This quality of cloud development has led to new and improved forms of collaboration between not only development teams. It has gone a long way towards paving the way for DevOps – the unification of development, testing and operations as a single team with the same end goal – reliable, highly available and high-quality software that delivers for the end user. And ultimately the sponsor organisation by reducing development and running costs.
Cloud, and especially cloud-native development, helps foster a DevOps approach to software development. Developing in the cloud, for the cloud means that a similar environment will be used across the lifecycle of an application, from development and integration to testing, deployment and production. This helps reduce the number of bugs and other issues that can reveal themselves in production, and fosters a DevOps culture.
Cloud and cloud-native development don’t necessitate a DevOps approach. And not every DevOps organisation or software development teams that work to less formalised DevOps methodologies and principles only build cloud-first software. But cloud development and DevOps processes are a natural alliance.
Sticking to DevOps principles and methodologies is made easier by the standardisation of cloud services and unification of development, testing and operations environments. And, likewise, cloud-native development benefits from standardised, repeatable and automated DevOps processes that shorten deployment cycles as part of a CI/CD pipeline.
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The CI/CD (Continuous Integration/Continuous Delivery) pipelines enabled by cloud development and DevOps also naturally tie into the Agile methodology of software development. Building and releasing software in small iterations of functionality, Sprints in Agile terminology, demonstrably reduces costs. It does so by going a long way to helping avoid time and money being wasted developing unnecessary or inefficient functionalities. Or creating a finished product missing functionalities or other features that turn out to be necessary and are more complicated to add in retrospectively.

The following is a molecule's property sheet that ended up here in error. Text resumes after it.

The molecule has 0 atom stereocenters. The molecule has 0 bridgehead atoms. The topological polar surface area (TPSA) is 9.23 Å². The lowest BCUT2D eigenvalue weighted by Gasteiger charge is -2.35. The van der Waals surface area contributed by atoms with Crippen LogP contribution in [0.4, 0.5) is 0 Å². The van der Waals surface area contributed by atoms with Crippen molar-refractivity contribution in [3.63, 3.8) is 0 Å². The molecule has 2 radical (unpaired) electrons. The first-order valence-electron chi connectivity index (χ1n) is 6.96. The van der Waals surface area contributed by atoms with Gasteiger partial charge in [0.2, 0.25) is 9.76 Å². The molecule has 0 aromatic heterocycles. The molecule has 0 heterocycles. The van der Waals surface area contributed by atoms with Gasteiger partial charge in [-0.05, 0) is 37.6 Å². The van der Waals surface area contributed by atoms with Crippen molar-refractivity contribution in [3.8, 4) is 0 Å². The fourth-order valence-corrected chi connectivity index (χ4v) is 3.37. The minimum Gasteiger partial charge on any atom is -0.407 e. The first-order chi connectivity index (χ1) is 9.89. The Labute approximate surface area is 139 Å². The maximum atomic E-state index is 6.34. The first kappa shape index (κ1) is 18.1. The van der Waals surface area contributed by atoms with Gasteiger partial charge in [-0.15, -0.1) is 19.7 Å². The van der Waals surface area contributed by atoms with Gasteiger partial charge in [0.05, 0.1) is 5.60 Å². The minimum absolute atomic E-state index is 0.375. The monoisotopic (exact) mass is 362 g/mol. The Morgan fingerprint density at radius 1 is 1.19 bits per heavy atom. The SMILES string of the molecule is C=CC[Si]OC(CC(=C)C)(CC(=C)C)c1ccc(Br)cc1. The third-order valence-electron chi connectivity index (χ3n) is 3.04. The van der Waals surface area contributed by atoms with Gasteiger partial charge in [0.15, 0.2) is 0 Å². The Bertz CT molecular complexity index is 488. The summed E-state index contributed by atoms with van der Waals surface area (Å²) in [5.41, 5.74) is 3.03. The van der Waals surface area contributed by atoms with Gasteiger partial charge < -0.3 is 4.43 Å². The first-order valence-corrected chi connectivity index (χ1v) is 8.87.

Cloud-based CI/CD also allows for and inherently means test automation, which Google’s State of DevOps 2019 report finds has a significant impact on CD (cost of development).
The report also perfectly summarises cloud-based development’s impact on application running costs by:
“Why can teams on the cloud better estimate and manage their costs? It is likely because the cloud provides better visibility into infrastructure usage and spend to developers and IT operations professionals. This increased visibility and awareness make it possible to change the way we architect and build our systems while also aligning incentives”.
“While this variability can be initially confusing and overwhelming for those unused to this new financial model, teams can reap the benefits of efficient design by only paying for the compute resources they use”.